So. We went to sing karaoke. We went to the basement of a pachinko parlor. We rented a private room for the 7 of us. It was pretty tiny, but the music was loud. We paid Y1500 each for all-we-could-drink and eat and sing. We first had a round of beer and some cheese that Kristy's mom brought. Hiromi wanted to start off with Hero by Mariah Carey. As it started playing, the words came up in English over a background of New York City. The World Trade Center was in most of the pictures (before the attacks) and there were also American flags. It was really hard to watch and sing those words. We just kinda looked down and mumbled- glancing at each other once in a while. We didn't want to tell them because we didn't want them to feel bad.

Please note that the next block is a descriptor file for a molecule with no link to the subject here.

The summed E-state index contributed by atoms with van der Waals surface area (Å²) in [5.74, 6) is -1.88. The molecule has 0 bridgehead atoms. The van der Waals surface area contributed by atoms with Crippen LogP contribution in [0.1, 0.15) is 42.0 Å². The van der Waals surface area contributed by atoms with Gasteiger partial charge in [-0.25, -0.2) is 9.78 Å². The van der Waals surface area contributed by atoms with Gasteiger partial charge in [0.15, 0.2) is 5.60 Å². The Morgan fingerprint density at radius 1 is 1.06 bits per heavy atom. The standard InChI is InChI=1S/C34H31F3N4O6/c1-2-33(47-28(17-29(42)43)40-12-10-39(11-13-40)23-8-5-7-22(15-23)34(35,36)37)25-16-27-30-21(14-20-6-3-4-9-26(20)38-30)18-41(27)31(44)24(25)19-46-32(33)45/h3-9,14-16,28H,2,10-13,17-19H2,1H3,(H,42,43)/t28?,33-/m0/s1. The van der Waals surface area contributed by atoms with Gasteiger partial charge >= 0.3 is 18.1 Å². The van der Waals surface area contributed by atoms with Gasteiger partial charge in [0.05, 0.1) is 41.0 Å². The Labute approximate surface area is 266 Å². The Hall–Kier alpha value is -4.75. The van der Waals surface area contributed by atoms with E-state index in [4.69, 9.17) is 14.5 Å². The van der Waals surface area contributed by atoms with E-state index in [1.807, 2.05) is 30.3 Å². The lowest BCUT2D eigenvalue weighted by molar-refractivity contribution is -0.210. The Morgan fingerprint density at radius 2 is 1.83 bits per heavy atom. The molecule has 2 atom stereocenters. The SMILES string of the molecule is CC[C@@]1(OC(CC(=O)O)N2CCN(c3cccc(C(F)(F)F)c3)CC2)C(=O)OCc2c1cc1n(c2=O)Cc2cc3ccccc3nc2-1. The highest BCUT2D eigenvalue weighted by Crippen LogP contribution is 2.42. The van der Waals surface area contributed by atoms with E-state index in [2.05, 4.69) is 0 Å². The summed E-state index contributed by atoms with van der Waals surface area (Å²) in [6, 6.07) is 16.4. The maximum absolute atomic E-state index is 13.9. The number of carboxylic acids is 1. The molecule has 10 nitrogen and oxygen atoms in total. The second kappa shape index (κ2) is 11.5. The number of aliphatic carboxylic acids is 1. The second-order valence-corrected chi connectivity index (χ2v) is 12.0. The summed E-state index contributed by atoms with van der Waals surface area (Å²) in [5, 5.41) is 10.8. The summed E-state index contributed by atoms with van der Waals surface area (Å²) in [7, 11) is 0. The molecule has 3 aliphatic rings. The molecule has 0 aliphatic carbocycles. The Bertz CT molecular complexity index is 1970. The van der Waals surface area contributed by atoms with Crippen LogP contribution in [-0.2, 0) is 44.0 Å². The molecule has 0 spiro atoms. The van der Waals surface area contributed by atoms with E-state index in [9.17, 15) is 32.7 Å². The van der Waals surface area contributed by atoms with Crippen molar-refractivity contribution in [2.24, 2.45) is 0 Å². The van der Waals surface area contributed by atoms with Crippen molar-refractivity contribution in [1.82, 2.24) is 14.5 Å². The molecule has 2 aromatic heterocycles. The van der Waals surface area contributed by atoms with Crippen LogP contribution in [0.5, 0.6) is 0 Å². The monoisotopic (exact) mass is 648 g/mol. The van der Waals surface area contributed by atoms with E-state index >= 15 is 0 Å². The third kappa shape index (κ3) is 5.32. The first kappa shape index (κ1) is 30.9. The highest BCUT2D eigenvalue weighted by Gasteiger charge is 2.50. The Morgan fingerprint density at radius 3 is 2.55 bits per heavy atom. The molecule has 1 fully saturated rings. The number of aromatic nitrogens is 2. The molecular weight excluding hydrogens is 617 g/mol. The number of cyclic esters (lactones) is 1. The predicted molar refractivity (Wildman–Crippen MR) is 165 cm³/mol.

We sang songs that the Japanese knew (mostly ABBA and Mariah Carey) and songs that we knew (Beatles, Simon & Garfunkle). G bolted out Stairway to Heaven before I could stop him. We girls had 2 more rounds of drinks and G had 3. We ended around 10:15pm with a popular and rousing version of YMCA. It was so much fun. We left to try to make it to the Hostel before lights out. We were pretty drunk. When Hiromi was saying good-bye to G she burst out crying. We left quickly so she wouldn't be put through too much pain. Oh, and Kristy's mom gave us 4 girls bottles of Yakisoba sauce because earlier in the day we said we liked Yakisoba. Oh, and at some point G bought Japanese porn, but that doesn't have to do with anything.

Wednesday, October 11, 2017